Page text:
When you are looking for a home to rent, it is essential to consider not just the rent you will be paying this year, but the rent you will be paying in the future. Many renters assume that they will be paying the same rent for some time or that their rent will only increase by a small amount. This is not the case.
Do Landlords Raise Rent? Yes, landlords can and do raise the rent. The details vary by location. In areas of the country with rent control landlords are restricted to a maximum increase. However, in the majority of the country, there are few restrictions and, except in a few cases, a landlord can raise your rent anytime and by however much they like.
Let’s take a look at the details of why landlords increase rent, how to avoid a rent increase, and what to do if when your landlord raises your rent.
Why Landlords Raise Rent
Whether we like to think of it this way or not, being a landlord is a business. Even those landlords that have altruistic motives for providing safe, clean, affordable homes can only do so in a cost-effective manner.
Yes, a person who owns the property may see an increase in the value of their property over time, but a possible future increase in value does not pay for expenses incurred today. Therefore, the only way a landlord can make money is by renting out their property.
Therefore, the rent a landlord charges must cover:
- Mortgage payments
- Property Tax
- General maintenance
- Minor repairs
- Major renovations when they are required
- The costs of refurbishment between tenants
- Obtaining new tenants
- Any months where the property is empty, and there is no income
- Administrative charges such a bank fees etc.
- Legal costs for tenant disputes or evictions
The landlord can control some of these costs. For instance, a landlord who stays on top of general maintenance will save money in the long term by reducing the likelihood of major repairs.
Other costs, such as mortgage payments, property taxes, and insurance, are unavoidable.
Most landlords raise the rent in order to cover their direct costs, set aside money for longer-term expenses, and to allow themselves some profit at the end of it.
Of course, some landlords raise the rent purely to make a higher profit.
However, there are some circumstances in which a landlord cannot raise the rent.
Illegal Reasons For A Rent Increase
While there are few laws covering rent increases, there are some protections for tenants who may have unscrupulous landlords. Your landlord may not increase your rent if they are doing so:
- In retaliation. Some landlords have been known to raise a tenants rent because the renter has made an official complaint about conditions in their rental, or similar.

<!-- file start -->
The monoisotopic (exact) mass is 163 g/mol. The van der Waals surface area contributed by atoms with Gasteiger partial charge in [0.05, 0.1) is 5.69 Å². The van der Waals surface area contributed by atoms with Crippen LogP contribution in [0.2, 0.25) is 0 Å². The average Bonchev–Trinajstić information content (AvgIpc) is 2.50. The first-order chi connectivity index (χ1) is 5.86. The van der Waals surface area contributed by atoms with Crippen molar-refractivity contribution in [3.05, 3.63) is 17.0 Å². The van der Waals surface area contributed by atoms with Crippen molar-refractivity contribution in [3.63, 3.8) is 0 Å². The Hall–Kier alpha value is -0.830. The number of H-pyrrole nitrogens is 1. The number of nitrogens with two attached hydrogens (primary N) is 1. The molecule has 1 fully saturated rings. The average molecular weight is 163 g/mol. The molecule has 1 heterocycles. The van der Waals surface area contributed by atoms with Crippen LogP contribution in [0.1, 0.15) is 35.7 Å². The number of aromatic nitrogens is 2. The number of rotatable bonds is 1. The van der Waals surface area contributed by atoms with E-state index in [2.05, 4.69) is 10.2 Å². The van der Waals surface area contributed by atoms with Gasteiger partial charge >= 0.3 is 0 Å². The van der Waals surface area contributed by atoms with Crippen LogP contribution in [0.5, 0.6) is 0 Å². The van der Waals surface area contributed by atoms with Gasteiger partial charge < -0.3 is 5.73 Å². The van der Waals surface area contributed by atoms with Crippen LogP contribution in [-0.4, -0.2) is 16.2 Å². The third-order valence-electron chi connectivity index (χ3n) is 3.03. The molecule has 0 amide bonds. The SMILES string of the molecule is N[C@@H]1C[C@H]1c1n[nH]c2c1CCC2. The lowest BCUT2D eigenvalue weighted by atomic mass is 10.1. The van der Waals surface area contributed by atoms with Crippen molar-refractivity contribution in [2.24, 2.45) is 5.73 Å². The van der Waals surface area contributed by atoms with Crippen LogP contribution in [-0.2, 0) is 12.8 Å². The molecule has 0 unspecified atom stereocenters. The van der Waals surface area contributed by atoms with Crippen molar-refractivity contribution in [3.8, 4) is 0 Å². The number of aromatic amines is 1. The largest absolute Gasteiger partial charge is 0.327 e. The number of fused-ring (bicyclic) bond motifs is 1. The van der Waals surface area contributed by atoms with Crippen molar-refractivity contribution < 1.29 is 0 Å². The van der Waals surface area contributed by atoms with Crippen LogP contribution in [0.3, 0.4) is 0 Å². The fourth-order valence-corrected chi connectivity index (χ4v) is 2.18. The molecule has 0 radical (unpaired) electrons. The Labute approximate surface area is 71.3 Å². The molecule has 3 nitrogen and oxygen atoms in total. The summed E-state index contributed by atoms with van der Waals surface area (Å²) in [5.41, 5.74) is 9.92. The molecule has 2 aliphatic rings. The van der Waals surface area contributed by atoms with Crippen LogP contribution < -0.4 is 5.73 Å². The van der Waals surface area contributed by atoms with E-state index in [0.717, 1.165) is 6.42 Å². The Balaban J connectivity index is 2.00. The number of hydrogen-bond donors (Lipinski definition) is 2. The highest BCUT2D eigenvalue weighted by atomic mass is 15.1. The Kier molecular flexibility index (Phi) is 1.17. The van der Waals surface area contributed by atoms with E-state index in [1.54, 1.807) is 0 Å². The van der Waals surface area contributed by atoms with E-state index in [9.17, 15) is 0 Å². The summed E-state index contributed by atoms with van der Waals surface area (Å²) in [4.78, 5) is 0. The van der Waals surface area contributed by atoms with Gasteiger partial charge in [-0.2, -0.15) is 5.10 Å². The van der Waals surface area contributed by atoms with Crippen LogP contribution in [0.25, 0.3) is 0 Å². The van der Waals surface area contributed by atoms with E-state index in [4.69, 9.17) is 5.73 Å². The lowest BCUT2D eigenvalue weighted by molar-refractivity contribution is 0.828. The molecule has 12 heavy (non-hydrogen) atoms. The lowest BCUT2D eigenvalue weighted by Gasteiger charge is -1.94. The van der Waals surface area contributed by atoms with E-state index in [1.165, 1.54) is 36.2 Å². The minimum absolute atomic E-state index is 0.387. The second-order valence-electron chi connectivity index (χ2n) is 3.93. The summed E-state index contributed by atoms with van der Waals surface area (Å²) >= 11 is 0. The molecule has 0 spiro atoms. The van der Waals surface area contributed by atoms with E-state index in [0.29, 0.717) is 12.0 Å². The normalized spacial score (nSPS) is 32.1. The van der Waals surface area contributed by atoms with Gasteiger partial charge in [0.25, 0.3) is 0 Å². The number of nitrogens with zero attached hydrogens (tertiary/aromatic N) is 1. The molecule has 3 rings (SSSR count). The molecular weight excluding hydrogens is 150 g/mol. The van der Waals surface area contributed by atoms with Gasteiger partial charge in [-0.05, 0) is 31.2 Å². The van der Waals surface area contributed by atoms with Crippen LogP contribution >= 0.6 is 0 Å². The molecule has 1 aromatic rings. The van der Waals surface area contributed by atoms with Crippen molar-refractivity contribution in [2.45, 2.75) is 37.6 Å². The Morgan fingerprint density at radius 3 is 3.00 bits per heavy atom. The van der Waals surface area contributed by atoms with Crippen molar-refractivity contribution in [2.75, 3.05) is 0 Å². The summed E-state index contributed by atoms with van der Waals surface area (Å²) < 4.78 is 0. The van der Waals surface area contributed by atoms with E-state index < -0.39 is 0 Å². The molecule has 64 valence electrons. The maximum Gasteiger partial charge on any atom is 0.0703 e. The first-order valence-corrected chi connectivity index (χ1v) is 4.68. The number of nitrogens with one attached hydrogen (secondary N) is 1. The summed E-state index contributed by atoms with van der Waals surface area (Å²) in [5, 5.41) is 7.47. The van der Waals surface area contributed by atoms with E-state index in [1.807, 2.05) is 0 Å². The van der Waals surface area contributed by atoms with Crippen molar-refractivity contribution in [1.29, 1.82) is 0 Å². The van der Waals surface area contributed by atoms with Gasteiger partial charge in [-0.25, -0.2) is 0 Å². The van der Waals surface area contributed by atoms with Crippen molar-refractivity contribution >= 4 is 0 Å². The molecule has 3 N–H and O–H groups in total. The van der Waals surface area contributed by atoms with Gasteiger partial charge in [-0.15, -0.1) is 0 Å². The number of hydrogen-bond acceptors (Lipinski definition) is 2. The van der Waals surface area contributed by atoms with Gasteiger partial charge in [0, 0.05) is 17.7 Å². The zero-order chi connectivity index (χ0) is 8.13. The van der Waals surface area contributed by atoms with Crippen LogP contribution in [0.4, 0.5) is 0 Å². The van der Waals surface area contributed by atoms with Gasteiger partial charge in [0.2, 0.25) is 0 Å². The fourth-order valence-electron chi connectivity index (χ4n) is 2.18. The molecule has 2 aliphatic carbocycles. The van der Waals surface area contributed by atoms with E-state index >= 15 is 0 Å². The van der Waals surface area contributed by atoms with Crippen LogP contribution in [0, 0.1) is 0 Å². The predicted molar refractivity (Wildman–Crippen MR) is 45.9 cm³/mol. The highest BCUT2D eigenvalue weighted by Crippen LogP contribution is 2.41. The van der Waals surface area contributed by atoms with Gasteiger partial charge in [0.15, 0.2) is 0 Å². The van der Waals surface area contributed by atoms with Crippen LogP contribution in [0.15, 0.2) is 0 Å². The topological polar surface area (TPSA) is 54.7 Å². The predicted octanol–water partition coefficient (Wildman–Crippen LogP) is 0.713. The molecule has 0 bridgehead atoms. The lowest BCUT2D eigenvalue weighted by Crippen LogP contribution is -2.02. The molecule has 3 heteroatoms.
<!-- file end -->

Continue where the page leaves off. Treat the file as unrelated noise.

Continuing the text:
- Only for some renters. A landlord with multiple units does not have to charge the same rents for all units, and they are not required to apply a uniform rent increase across all of their properties. However, a landlord cannot increase your rent because you have children, because of your race, color, country of origin, gender, sexuality, or religion. If you believe your rent increase is discriminatory, seek legal advice.
When Can A Landlord Raise The Rent?
In most areas of the country, a landlord cannot raise the rent during the initial term of your lease, unless this raise is written into the contract itself.
At the end of an initial lease, some landlords and tenants sign a new lease while others do not, and the tenancy reverts to what is called a “month-to-month” rental agreement. This means that neither you nor your landlord has an obligation to maintain the lease beyond the next month.
Once you have a month-to-month rental, the landlord can raise the rent whenever they want as long as they give you the correct amount of written notice. In most states, this is 30 days.
The regulations vary a great deal across the country, for example:
- In California, if a landlord is raising the rent by 10% or more, either at once or within the period of one year, they are required to give you 60 days notice.
- Oregan has regulations that forbid a rent increase during the first year of a month-to-month tenancy and also require 90 days notice of a rent increase.
- New York, San Fransisco, and several other major cities have rent stabilized, also called rent-controlled homes. In these locations, there are regulations in place which limit the size of a rent increase, usually between 1% – 4%.